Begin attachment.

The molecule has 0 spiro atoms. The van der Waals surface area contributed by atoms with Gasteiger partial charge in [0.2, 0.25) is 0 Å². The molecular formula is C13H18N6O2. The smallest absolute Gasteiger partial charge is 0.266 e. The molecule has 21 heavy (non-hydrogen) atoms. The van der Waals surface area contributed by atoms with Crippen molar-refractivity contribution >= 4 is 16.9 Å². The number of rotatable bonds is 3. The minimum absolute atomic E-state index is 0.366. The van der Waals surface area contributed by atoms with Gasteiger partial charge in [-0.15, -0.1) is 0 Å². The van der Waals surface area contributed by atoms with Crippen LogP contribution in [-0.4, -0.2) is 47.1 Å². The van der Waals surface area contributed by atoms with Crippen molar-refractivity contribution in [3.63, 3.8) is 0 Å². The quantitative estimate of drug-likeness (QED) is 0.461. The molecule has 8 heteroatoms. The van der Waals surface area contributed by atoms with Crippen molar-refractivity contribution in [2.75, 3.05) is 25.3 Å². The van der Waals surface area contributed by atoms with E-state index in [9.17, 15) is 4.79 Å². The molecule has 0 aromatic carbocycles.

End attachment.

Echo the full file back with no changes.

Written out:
The molecule has 0 spiro atoms. The van der Waals surface area contributed by atoms with Gasteiger partial charge in [0.2, 0.25) is 0 Å². The molecular formula is C13H18N6O2. The smallest absolute Gasteiger partial charge is 0.266 e. The molecule has 21 heavy (non-hydrogen) atoms. The van der Waals surface area contributed by atoms with Crippen molar-refractivity contribution >= 4 is 16.9 Å². The number of rotatable bonds is 3. The minimum absolute atomic E-state index is 0.366. The van der Waals surface area contributed by atoms with Gasteiger partial charge in [-0.15, -0.1) is 0 Å². The van der Waals surface area contributed by atoms with Crippen LogP contribution in [-0.4, -0.2) is 47.1 Å². The van der Waals surface area contributed by atoms with Crippen molar-refractivity contribution in [3.63, 3.8) is 0 Å². The quantitative estimate of drug-likeness (QED) is 0.461. The molecule has 8 heteroatoms. The van der Waals surface area contributed by atoms with Crippen molar-refractivity contribution in [2.75, 3.05) is 25.3 Å². The van der Waals surface area contributed by atoms with E-state index in [9.17, 15) is 4.79 Å². The molecule has 0 aromatic carbocycles.